Review Summary: Everything is beneath the surface
Slice through the noise, the filth, the wires and parts of a thousand failed modifications. Under the waste you will find a human, though withered and abused still very much human. The body clutches on to something from a past life that keeps it alive. The machines feed on the tiny emotional responses the body still has.
What makes industrial and noise music so interesting? The music is torturous, violent and ugly. These genres of mechanical grinding as some the ultimate forms of human expression. Strip back all the surface features, and all the musical conventions and you find the artist by itself with ultimate freedom. The results are ugly, dark, experimental and yet fully human.
, the first album by industrial noise artist Opiate Birth, fully explores the realization and destruction of one's humanity. Previous projects by Opiate Birth's Zachary Lindsay, like Volcanic Queen, did explore the dark reaches of music. Yet, none have dedicated themselves to a constant noise punishment like Subliminal Lacerations. The album splits itself into three-two song sections, feeding a brooding concept.
The first part consists of the songs In Search of Human Flesh and Sacrificed. These two tracks are the most lyrically heavy on the album and involve a inner conversation of confessions. The vocals are buried beneath a mountain of distortion and noise, making a set of the written lyrics a must for a full experience of the songs. In Search of Human Flesh starts the album out strong with a highlight. The track starts offs with a shock of heavy looping percussion that fade away to waves of noise. The waves of noise almost become soothing by the end of the track, an impressive feat considering the amount of distortion coating the instruments.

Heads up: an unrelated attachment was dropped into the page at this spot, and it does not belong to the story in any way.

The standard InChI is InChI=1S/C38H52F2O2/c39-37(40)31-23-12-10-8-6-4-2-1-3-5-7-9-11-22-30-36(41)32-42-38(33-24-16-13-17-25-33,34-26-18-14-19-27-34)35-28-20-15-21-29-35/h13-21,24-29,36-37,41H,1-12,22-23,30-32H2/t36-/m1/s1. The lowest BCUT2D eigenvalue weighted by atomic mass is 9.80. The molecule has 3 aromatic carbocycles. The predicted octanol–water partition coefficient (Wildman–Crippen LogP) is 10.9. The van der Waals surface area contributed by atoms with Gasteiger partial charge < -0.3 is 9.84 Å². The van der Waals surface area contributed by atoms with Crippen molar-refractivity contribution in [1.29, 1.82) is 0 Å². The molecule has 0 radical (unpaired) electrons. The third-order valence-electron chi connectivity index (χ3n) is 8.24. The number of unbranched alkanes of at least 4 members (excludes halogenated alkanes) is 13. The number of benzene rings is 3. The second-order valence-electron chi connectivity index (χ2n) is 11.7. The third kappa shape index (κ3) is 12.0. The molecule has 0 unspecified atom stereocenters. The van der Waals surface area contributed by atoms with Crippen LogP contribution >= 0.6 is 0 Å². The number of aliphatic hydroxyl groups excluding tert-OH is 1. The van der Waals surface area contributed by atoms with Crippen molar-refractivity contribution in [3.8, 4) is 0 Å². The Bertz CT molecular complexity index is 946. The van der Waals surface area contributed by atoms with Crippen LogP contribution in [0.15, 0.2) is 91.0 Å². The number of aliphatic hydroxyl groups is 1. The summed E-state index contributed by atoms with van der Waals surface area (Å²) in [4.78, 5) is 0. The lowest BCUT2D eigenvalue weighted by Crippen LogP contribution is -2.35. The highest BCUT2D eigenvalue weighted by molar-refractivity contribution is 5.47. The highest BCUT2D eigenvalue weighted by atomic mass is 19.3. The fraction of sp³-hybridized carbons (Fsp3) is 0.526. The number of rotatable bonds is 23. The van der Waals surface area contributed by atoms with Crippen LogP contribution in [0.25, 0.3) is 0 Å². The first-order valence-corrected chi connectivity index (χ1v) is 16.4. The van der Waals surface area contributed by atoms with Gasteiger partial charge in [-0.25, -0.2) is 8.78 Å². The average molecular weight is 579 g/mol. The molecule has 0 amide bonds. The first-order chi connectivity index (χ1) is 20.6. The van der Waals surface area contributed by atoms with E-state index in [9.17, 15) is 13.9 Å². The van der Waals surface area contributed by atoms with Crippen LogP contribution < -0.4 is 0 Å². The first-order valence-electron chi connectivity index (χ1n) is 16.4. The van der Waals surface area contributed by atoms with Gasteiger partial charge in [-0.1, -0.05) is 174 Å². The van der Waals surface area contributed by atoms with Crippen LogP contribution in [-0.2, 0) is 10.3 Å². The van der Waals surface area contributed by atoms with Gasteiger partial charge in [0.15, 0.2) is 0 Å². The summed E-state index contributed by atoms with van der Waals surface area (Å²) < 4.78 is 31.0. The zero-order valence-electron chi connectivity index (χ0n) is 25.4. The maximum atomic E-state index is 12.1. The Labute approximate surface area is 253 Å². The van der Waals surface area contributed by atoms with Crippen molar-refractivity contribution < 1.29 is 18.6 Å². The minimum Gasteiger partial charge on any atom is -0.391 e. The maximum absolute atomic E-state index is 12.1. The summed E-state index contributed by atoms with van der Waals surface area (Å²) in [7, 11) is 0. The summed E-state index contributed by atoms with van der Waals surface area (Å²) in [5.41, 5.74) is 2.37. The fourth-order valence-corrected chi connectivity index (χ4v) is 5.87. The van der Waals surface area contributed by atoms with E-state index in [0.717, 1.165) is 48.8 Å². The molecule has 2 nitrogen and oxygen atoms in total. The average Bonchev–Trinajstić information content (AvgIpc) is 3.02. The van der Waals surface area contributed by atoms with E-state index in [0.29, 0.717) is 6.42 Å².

Through Rocks and Pillars and Broken Spine completed the second section of the album. The two songs show the biggest clash between styles. Through Rocks and Pillars supports the cleanest production, most understandable lyrics and is overall the most passionate track of Subliminal Lacerations
. On the other hand, Broken Spine is the most mechanical and punishing track. Broken Spine's never ending rhythm has very 80's ebm feel to it, sounding like something Front Line Assembly could produce, but with a much more sinister atmosphere. Though both these tracks rely heavily on repetition, the first always seems to growing, trying to reach a ultimate goal. where as the latter is very stagnate dynamically, perfectly representing continuous torture.
The final movement of the album includes Total Decay and Pain In Mind. Total Decay is a feast of mind-numbing noise, showing that the torture from Broken Spine has left the body unable to feel anything. The album closes with another insane ebm rhythm on Pain In Mind that is both punishing and danceable. The track then falls into repeating electronic buzzing and finishes with its most nihilistic lyrics. The closing track displays the character's complete disconnection.
While many industrial bands fall into certain conventions, completely destroying the experimental intrigue of the genre. Opiate Birth has carved its own niche, creating a very original album that mostly succeeds at its ambitious concept. The search through the noise and filth will be difficult, but given the chance the consuming music will lead you to find something very human.